As the President and Founder of LIVE24 Communications, I specialize in creating and scaling programs to secure earned speaking opportunities at industry events.
I've been doing this for about 20 years, mainly working with tech brands, and placing speakers at all levels. My company has experience working across every sector there is, including the developer industry.
This is the only thing that we do, and because of that, we've built up some pretty good relationships around the world with the top event organizers.
I'm really excited about this because, for many, I think it's seen as a bit of a mystery. How do you get those earned speaking opportunities on agendas? I'm going to arm you with what you need to get started, and hopefully we're going to give you a pretty good framework.
What is an earned speaking opportunity? And why do it?
So, first things first; what is it and why do it?
When we talk about an earned speaking opportunity, we mean speaking opportunities that are proactively obtained outside of any paid or sponsorship commitment. This is outside of any sponsorship commitment, purely based on merit.
In the developer landscape, there are hundreds of events around the world every year, so speaking at these events is great awareness for your brand, your products, and your community, and it's also done in a very credible way.
It can also be very cost effective. Often, the cost for a program like this can be less investment than a single sponsorship at one major event. So, there's incredible value in doing it if it's done well.
Just to be clear, this isn’t a bottom-of-funnel tactic. This is a top-of-funnel tactic focused on awareness. It's important to keep that in the back of your mind.
Getting started: Defining your brief
Naturally, you're going to want to start with defining your brief. To do this, we use a very simple briefing questionnaire which asks some very simple questions like:
- Who's your target audience?
- Who is that you want to reach?
- What's your objective for getting out there and speaking at events?
- What's your target geography?
- What are the topics and themes that you want to get out there and speak about
It's important to have this as a foundation of your program because we're going to refer back to it a few times.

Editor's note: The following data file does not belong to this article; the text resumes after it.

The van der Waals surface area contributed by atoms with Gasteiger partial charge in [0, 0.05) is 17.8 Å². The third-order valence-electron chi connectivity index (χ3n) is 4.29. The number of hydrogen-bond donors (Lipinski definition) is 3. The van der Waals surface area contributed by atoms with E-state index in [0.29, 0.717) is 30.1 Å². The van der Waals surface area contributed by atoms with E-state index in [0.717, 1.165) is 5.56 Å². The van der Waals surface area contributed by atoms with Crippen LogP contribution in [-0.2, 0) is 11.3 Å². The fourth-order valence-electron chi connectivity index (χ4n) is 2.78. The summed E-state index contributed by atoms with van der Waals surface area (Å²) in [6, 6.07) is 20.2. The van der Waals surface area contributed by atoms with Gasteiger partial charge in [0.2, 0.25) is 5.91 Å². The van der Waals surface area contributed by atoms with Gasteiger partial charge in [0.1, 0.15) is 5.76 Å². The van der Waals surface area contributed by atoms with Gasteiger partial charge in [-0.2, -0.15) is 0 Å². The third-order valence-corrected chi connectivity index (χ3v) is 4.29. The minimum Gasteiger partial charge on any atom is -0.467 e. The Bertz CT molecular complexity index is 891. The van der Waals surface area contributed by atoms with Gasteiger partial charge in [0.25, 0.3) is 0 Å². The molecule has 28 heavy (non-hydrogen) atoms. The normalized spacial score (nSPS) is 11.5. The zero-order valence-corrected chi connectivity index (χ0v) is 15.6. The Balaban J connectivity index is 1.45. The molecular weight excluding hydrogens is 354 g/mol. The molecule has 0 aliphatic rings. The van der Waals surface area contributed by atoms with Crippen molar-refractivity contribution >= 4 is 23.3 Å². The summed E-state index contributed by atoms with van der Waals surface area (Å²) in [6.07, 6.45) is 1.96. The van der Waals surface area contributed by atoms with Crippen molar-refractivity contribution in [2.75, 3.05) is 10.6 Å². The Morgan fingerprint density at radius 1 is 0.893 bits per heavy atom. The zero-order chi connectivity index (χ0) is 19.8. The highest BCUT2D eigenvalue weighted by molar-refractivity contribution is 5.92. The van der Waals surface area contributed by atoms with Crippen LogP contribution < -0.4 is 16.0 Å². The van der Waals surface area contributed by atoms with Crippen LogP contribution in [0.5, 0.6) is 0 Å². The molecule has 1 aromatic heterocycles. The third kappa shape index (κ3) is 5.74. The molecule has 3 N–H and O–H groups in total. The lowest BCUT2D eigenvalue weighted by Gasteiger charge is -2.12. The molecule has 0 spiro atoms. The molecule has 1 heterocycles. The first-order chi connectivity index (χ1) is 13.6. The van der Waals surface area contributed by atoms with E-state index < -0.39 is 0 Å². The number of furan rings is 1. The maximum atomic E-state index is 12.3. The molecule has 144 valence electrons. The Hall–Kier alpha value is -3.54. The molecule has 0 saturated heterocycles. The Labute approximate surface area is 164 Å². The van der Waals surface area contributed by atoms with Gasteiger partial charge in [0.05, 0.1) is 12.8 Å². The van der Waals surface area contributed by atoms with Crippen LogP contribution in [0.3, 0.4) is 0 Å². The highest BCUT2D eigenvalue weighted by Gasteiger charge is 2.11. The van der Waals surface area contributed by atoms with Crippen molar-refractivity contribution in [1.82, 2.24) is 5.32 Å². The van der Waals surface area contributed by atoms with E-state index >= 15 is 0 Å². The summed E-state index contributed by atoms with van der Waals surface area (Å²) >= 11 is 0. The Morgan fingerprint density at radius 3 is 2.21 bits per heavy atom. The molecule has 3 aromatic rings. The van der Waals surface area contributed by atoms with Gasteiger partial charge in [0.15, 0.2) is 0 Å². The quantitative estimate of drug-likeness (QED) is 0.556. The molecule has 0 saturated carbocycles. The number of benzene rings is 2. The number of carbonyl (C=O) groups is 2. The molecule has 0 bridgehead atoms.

Three key elements to run a developer program
In addition to the brief, you need three fundamental things to start a program such as this.
You need a speaker pool, which can be one speaker, but ideally more. You need a target list of events, and you need content. And by that I mean talk abstracts, which is really no more than a title and maybe a 150-250 word outline of what it is that you're going to cover.
We're going to go into more detail about all of these three different areas throughout this talk. But once you have these three elements in place, you're at the jumping off point where you can actually get to proactive pitching and submitting to events. And then you're up and running.
And the point of time from when you define your brief up until you get those three things in place, we call that the ramp up phase.
So, let’s jump into the first of the three elements, which is sourcing speakers for your program and building that speaker pool.
The first thing you want to do is identify and evaluate the subject matter experts in your organization. And in doing so, you want to choose people whose expertise aligns well with thought leadership, because that's what we're ultimately trying to do.
You want to include people at different levels if possible. This’ll broaden the spectrum of events to allow more reach and awareness and also allow you to scale. It's great to have people at the highest level, but you want people at every single level so that your program can scale.
Diversity matters, not just because it's the right thing to do, but more and more organizers are aiming for diverse agendas, not only for gender parity, but people from all walks of life. And they even go so far as to ask if you're a member of an underrepresented group when you're filling out a Call for Speakers form online.
Engagement is probably the most important part. You want to make sure that you're finding speakers and subject matter experts who are truly bought into the idea of speaking.
You're going to have much more success with people who are keen and willing to get out there and speak. They'll collaborate with you on abstract content, and you're going to have a lot more success with them than those who aren’t really interested in doing it, but have been told to do so.